It doesn't make a lot of sense to compare how people buy and listen to music in one era to another. It's like victrolas and radio made most people buying sheet music obsolete. 33s & 45s made 78s obsolete. TV killed the radio plays & serials. The walkman killed the popularity of 8-tracks and reel-to-reel. CDs hurt the popularity of records & cassettes. DVD killed video rental places like Blockbuster & Hollywood Video. The internet/Napster hurt CDs. If the internet/streaming/downloading existed in the 1960s & 1980s, The Beatles & Michael Jackson wouldn't have sold as much either. Today, buying video games has taken over the popularity of buying music with later generations. Grand Theft Auto 5 has made more money than any other type of entertainment in history, including movies. Red Dead Redemption 2 recently had huge sales, around 15 million in around a week or so. Technology has also killed people buying music. You don't need to buy a stereo, record, tape, or CD to listen to music. They don't even put CD players in cars now as a default. The last time I went into a Radio Shack, there were no radios, mostly cell phones. Buying music on a physical product is not as important to most people now, since there are alternative ways to listen to it, and they don't have to worry about a tape getting ate up by the player, scratched records/CDs, or having to store a bunch of records. People are still willing to spend $200+ on Air Jordans. You can't stream sneakers. lol


And yet, every single format saw new sales of old Beatles and old MJ. I just don't think Drake will have a lasting impact except for the secret mindgarden of the few whose brains pruned in the 2010s.

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Reply #57 posted 11/13/18 3:38pm

uPtoWnNY

Graycap23 said:

One of the worst so called artist I've ever wasted more than 3 seconds on.

You got that right....total garbage.

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Reply #58 posted 11/13/18 4:19pm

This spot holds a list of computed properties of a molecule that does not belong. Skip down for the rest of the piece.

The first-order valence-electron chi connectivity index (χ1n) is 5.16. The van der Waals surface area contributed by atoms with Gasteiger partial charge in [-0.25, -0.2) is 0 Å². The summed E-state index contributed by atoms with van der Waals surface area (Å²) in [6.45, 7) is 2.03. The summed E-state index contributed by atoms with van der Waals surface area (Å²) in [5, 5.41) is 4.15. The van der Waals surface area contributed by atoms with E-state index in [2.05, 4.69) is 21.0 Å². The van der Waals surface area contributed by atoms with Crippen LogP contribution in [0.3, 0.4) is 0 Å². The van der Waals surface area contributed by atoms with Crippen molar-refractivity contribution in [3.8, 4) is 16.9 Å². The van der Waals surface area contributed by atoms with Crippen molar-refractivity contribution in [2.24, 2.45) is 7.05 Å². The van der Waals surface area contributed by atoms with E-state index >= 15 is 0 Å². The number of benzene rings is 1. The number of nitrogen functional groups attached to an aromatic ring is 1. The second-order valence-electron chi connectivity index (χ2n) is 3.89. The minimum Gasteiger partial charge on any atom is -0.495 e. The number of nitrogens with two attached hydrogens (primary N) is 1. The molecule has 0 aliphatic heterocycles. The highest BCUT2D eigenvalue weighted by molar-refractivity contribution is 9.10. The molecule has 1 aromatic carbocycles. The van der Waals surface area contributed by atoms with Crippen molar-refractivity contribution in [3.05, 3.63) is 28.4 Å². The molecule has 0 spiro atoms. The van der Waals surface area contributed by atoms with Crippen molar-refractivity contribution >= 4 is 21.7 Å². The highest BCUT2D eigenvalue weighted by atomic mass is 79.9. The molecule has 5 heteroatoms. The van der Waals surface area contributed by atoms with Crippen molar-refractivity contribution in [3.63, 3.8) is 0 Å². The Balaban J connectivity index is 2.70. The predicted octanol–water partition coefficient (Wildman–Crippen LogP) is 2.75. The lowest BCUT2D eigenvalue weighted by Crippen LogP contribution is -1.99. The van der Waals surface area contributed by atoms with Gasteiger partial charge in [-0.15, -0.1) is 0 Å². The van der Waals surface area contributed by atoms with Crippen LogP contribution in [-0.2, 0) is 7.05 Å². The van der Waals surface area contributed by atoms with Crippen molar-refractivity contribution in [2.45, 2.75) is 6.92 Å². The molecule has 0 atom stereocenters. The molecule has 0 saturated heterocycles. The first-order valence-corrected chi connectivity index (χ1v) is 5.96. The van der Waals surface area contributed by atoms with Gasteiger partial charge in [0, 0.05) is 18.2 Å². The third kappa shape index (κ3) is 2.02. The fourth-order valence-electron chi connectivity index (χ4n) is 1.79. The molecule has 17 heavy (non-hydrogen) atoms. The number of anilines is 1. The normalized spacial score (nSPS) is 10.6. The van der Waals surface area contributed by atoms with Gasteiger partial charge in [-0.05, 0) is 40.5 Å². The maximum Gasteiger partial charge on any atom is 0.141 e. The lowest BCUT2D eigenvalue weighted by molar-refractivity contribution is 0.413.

MickyDolenz

Cinny said:

And yet, every single format saw new sales of old Beatles and old MJ. I just don't think Drake will have a lasting impact except for the secret mindgarden of the few whose brains pruned in the 2010s.

If people stream The Beatles, that's not really a sale. Billboard & the RIAA now count a certain amount of streams as a sale of 1 album. But nobody bought anything, it's not even a download. It's like listening to The Beatles/Michael Jackson on the radio and counting that as a sale. Even people who used to buy street tapes actually spent money on them, although they were unofficial and didn't count as sales. The people who buy Beatles box sets are more likely boomers buying the same album over again. A new release on vinyl averages $20 - $45 and most people are not going to spend that much on an album, when they can listen to it on Youtube where in some cases there's a music video. Also it was more common in the past for a lot of artists to remake the same songs (Stagger Lee, Summertime, Amazing Grace, Danny Boy, Yesterday, I Heard It Through The Grapevine, etc.), that's less common now. The remakes were more money for the songwriter and/or publisher. One reason is probably because most hits today are rap songs which don't really fit someone else doing it, they're generally tailor made for the original artist. There's unlikely to be a Rod Stewart American Hip Hop Standards album. razz The Beatles don't just sell music now, and so are not depending only on record sales to make money.

https://66.media.tumblr.com/4dd9a0dba358e71780a425b3bf86e79c/tumblr_pi3y0wlDth1rw606ko5_r1_640.jpghttps://66.media.tumblr.com/f58bfbdccede80957d98493b62392616/tumblr_pi3y0wlDth1rw606ko6_r1_400.jpg

For 65 years straight, the #1 genre in music, selling wise, was rock n' roll worldwide. Last year (2017) in June, it got de-crowned by hip hop. Hip hop is the #1 genre. It's hip hop - rock - country - pop or pop - country. ~ Pras
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Reply #59 posted 11/14/18 8:34am

skywalker

avatar

He's really not. Basically, his pop culture metrics are nowhere near the level of even modest hit makers of the 60's, 70's, 80's, 90's. Rollingstone Mag has the why of it:

-

https://www.rollingstone....it-753795/

-

https://www.rollingstone....er-731943/

[Edited 11/14/18 8:39am]

"New Power slide...."
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Forums > Music: Non-Prince > Rapper Too Short: We Have to Admit Drake Is “Beatles, Michael Jackson” Right Now